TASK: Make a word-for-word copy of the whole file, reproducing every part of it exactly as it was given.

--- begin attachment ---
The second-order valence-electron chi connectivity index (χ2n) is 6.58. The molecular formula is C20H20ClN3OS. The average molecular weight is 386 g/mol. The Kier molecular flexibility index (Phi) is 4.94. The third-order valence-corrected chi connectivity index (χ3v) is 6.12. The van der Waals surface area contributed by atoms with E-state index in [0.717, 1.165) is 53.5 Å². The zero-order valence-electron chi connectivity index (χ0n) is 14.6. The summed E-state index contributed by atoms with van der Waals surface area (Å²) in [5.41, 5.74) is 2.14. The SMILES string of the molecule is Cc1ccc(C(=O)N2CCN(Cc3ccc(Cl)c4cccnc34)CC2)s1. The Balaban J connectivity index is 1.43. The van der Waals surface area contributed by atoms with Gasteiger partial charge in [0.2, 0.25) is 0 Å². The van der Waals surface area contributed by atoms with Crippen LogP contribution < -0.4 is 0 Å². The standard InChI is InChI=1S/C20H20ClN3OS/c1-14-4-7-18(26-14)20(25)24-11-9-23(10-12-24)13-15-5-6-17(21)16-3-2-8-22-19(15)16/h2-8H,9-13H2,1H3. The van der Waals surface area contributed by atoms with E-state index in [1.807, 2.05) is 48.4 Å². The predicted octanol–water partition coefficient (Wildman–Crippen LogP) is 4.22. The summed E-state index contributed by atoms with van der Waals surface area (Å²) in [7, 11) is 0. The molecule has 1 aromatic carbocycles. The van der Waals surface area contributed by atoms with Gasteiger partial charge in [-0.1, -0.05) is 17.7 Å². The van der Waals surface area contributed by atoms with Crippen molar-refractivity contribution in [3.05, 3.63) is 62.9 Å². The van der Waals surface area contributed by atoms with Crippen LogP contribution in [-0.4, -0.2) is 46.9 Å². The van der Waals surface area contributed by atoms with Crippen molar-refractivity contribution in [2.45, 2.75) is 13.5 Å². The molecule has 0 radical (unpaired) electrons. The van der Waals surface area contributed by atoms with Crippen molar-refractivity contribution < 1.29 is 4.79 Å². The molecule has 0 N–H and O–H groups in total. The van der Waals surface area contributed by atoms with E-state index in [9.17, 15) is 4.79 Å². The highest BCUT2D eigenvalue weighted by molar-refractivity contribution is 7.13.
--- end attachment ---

The second-order valence-electron chi connectivity index (χ2n) is 6.58. The molecular formula is C20H20ClN3OS. The average molecular weight is 386 g/mol. The Kier molecular flexibility index (Phi) is 4.94. The third-order valence-corrected chi connectivity index (χ3v) is 6.12. The van der Waals surface area contributed by atoms with E-state index in [0.717, 1.165) is 53.5 Å². The zero-order valence-electron chi connectivity index (χ0n) is 14.6. The summed E-state index contributed by atoms with van der Waals surface area (Å²) in [5.41, 5.74) is 2.14. The SMILES string of the molecule is Cc1ccc(C(=O)N2CCN(Cc3ccc(Cl)c4cccnc34)CC2)s1. The Balaban J connectivity index is 1.43. The van der Waals surface area contributed by atoms with Gasteiger partial charge in [0.2, 0.25) is 0 Å². The van der Waals surface area contributed by atoms with Crippen LogP contribution < -0.4 is 0 Å². The standard InChI is InChI=1S/C20H20ClN3OS/c1-14-4-7-18(26-14)20(25)24-11-9-23(10-12-24)13-15-5-6-17(21)16-3-2-8-22-19(15)16/h2-8H,9-13H2,1H3. The van der Waals surface area contributed by atoms with E-state index in [1.807, 2.05) is 48.4 Å². The predicted octanol–water partition coefficient (Wildman–Crippen LogP) is 4.22. The summed E-state index contributed by atoms with van der Waals surface area (Å²) in [7, 11) is 0. The molecule has 1 aromatic carbocycles. The van der Waals surface area contributed by atoms with Gasteiger partial charge in [-0.1, -0.05) is 17.7 Å². The van der Waals surface area contributed by atoms with Crippen molar-refractivity contribution in [3.05, 3.63) is 62.9 Å². The van der Waals surface area contributed by atoms with Crippen LogP contribution in [-0.4, -0.2) is 46.9 Å². The van der Waals surface area contributed by atoms with Crippen molar-refractivity contribution in [2.45, 2.75) is 13.5 Å². The molecule has 0 radical (unpaired) electrons. The van der Waals surface area contributed by atoms with Crippen molar-refractivity contribution < 1.29 is 4.79 Å². The molecule has 0 N–H and O–H groups in total. The van der Waals surface area contributed by atoms with E-state index in [9.17, 15) is 4.79 Å². The highest BCUT2D eigenvalue weighted by molar-refractivity contribution is 7.13.